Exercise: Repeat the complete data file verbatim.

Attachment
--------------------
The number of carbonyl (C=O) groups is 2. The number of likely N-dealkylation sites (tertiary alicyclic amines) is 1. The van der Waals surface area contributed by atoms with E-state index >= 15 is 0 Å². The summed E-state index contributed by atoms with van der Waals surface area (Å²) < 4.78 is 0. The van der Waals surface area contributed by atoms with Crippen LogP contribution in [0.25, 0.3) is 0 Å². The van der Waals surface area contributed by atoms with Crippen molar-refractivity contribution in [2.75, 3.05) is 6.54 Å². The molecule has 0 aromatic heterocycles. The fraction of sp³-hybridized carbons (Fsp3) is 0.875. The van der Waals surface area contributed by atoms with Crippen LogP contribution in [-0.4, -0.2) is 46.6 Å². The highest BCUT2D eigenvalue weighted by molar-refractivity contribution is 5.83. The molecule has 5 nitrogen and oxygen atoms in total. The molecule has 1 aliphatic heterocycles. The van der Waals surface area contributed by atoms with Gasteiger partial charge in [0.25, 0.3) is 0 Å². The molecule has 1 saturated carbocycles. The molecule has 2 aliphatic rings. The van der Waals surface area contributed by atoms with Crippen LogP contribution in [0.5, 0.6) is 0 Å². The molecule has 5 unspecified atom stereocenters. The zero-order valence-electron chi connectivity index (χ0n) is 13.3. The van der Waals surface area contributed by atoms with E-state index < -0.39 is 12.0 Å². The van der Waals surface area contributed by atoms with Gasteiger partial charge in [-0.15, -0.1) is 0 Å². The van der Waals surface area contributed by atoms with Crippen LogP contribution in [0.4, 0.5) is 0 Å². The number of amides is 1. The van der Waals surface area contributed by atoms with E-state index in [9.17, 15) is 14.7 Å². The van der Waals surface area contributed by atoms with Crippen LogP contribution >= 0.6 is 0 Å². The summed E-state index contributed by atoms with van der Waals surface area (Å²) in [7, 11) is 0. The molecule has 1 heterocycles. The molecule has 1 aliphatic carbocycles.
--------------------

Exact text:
The number of carbonyl (C=O) groups is 2. The number of likely N-dealkylation sites (tertiary alicyclic amines) is 1. The van der Waals surface area contributed by atoms with E-state index >= 15 is 0 Å². The summed E-state index contributed by atoms with van der Waals surface area (Å²) < 4.78 is 0. The van der Waals surface area contributed by atoms with Crippen LogP contribution in [0.25, 0.3) is 0 Å². The van der Waals surface area contributed by atoms with Crippen molar-refractivity contribution in [2.75, 3.05) is 6.54 Å². The molecule has 0 aromatic heterocycles. The fraction of sp³-hybridized carbons (Fsp3) is 0.875. The van der Waals surface area contributed by atoms with Crippen LogP contribution in [-0.4, -0.2) is 46.6 Å². The highest BCUT2D eigenvalue weighted by molar-refractivity contribution is 5.83. The molecule has 5 nitrogen and oxygen atoms in total. The molecule has 1 aliphatic heterocycles. The van der Waals surface area contributed by atoms with Gasteiger partial charge in [0.25, 0.3) is 0 Å². The molecule has 1 saturated carbocycles. The molecule has 2 aliphatic rings. The van der Waals surface area contributed by atoms with Crippen LogP contribution in [0.5, 0.6) is 0 Å². The molecule has 5 unspecified atom stereocenters. The zero-order valence-electron chi connectivity index (χ0n) is 13.3. The van der Waals surface area contributed by atoms with E-state index < -0.39 is 12.0 Å². The van der Waals surface area contributed by atoms with Gasteiger partial charge in [-0.15, -0.1) is 0 Å². The van der Waals surface area contributed by atoms with Crippen LogP contribution in [0.4, 0.5) is 0 Å². The number of amides is 1. The van der Waals surface area contributed by atoms with E-state index in [9.17, 15) is 14.7 Å². The van der Waals surface area contributed by atoms with Crippen LogP contribution >= 0.6 is 0 Å². The summed E-state index contributed by atoms with van der Waals surface area (Å²) in [7, 11) is 0. The molecule has 1 heterocycles. The molecule has 1 aliphatic carbocycles.